But all that was left after the Great Northern was half a bin bag of ‘general waste’, a few recyclable cardboard cups - and a small amount of organic waste.

 

Photo by Daan Verhoeven

 

Initiated by Meike Holzmann, a Liverpool based musician, teacher and water lover, who herself took 2nd place in the no fins discipline in 2011 and came overall 3rd in 2012, international freedivers united on a mission to leave no trace, or at least, as little as possible.

 

Meike, who set up the TidyTide campaign for clean and safe water by reducing plastic pollution and supporting WaterAid in 2014, raised concerns about the competition’s plastic footprint with the organizer, Steve Millard from Apneists UK, and they agreed that that it should be possible to run the 2-day event without commercial bottled water and plastic or foam cups.

 

Freedivers are known for their environmental awareness and ethical, healthy lifestyles, so a short pre-event appeal to all participants and helpers was enough to ensure that almost everybody brought their personal drinks bottles and was happily refilling from the designated drinking water taps at the Aquatics Centre.

 

Liverpool is supplied with high quality tap water from beautiful North Wales, and the taste of the water from the Aquatics Centre drinking taps has been described by regular users as “tasteless – the way it should be”.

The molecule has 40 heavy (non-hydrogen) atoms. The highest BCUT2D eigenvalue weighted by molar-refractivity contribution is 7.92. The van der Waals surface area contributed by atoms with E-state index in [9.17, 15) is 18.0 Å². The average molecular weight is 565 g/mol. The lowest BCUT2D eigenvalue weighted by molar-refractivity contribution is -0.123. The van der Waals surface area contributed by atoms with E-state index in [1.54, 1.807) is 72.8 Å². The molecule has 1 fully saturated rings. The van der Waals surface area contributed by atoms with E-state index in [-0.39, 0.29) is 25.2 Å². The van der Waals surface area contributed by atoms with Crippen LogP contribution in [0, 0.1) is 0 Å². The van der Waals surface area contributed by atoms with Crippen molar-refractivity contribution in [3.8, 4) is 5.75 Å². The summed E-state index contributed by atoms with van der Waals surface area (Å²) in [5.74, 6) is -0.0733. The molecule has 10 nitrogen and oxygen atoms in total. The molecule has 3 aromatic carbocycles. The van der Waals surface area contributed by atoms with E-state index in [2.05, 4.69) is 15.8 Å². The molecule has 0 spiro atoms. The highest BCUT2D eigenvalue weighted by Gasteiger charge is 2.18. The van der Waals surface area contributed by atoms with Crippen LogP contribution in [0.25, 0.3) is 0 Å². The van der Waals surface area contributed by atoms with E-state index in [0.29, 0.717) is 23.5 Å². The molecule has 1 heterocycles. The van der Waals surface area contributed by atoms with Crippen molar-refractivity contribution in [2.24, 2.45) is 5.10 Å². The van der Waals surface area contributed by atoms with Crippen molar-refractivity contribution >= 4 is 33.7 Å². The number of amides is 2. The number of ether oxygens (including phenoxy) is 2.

For those who preferred some flavour, a freediver-friendly natural selection was provided at the TidyTide Hydration Station: fresh lemons, ginger and mint, with the lemons proving to be especially popular.

 

Most people carried BPA free sports bottles, but for people who wanted to go 100% non-toxic while supporting WaterAid, the stainless steel and bamboo TidyTide bottle was on special sale – getting the fundraising level of the TidyTide campaign to the 23% mark.

 

The TidyTide Hydration Station also featured a collection of private mugs and spoons, a small washbasin and a rinsing bucket, a scrounger, (a very small amount of) ecological washing liquid, and recyclable card board cups.

Due to the relatively small number of ceramic mugs people had to resort to cardboard cups at times, but only about 30 were used and collected for recycling, while the ceramic cups were simply washed and dried immediately after use.

 

With these few simple steps the Great Northern Freediving Competition left almost no waste, a huge success so easily achieved.

 

All in all, this initiative showed that a little effort can go a long way and Meike has high hopes for more event organizers to join forces and follow the Great Northern example - not just raising awareness but putting simple, ethical and healthy solutions into practice.

 

Meike passionately shares the Mayor’s vision for a cleaner, greener and healthier Liverpool and hopes it will eventually follow San Francisco’s example by putting a ban on the distribution of disposable plastic bottles and investing in drinking water fountains in all public areas.

 

That surely would help making Liverpool one of the greenest cities in Europe.